Step Up and Help

It doesn’t matter how we use our skills or talents, folks…only that we try to make the world around us a better place as we go. A word of encouragement here, a little bit of hard work there and we build up those around us and the world in which we live.

It may not seem like much to volunteer some time, effort or even just a few words, but to someone who needs it, that can mean the world.

What we give back doesn’t need to be so informal either. There are advisory groups and volunteer opportunities in most professional associations, unions and communities that could use a hand.

There are organizations ranging from Habitat for Humanity (those with painting/coating experience are certainly welcome) and restoration jobs (ever wanted to blast and coat a battleship?) to workplace safety committees or industry technical review committees.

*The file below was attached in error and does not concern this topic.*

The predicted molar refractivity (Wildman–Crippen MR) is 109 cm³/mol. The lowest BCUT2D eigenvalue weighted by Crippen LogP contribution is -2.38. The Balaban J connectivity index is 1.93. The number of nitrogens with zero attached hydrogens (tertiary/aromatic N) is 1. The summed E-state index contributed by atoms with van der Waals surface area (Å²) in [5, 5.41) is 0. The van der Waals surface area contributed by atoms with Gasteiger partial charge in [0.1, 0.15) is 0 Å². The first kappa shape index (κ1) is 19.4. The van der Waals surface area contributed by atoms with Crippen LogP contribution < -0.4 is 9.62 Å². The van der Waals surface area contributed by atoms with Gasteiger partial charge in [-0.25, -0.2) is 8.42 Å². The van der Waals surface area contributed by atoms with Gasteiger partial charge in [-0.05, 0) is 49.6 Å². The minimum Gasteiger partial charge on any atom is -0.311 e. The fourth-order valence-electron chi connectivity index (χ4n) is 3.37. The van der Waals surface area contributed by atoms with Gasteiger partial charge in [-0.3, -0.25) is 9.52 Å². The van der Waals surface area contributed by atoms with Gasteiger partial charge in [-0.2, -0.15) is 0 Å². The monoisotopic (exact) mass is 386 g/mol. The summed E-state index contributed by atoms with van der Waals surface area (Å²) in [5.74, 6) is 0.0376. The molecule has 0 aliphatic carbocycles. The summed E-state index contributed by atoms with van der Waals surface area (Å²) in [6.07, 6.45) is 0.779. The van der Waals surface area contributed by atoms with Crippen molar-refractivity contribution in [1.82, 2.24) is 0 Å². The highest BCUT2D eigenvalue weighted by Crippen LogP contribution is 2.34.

All of these groups can benefit from our time and expertise—we just need to be willing to step up and off the use our talents and skills.

Michael Halliwell

 

ABOUT THE BLOGGER

Michael Halliwell

Michael Halliwell, M.Eng., CESA, EP, P.Eng., is an Associate and Environmental Engineer for Thurber Engineering Ltd. in Edmonton, Alberta, Canada. During his 17-plus years with the company, he has been involved with environmental site assessment, remediation, construction inspection and supervision, and project management. He also performs hazardous building material assessments for asbestos and lead paint.

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Tagged categories: Engineers; Environmental Controls; Environmental Protection; Project Management; Thurber Engineering Ltd.; Asia Pacific; Causes; Community service; Donations; EMEA (Europe, Middle East and Africa); Ethics; Latin America; North America; Program/Project Management; Rebuilding; Service

Comment from M. Halliwell, (6/20/2016, 11:19 AM)

Thanks for the re-post on this one...it comes at an appropriate time. I'm still fund raising for this year's Ride to Conquer Cancer. 50 days to go until the big event again.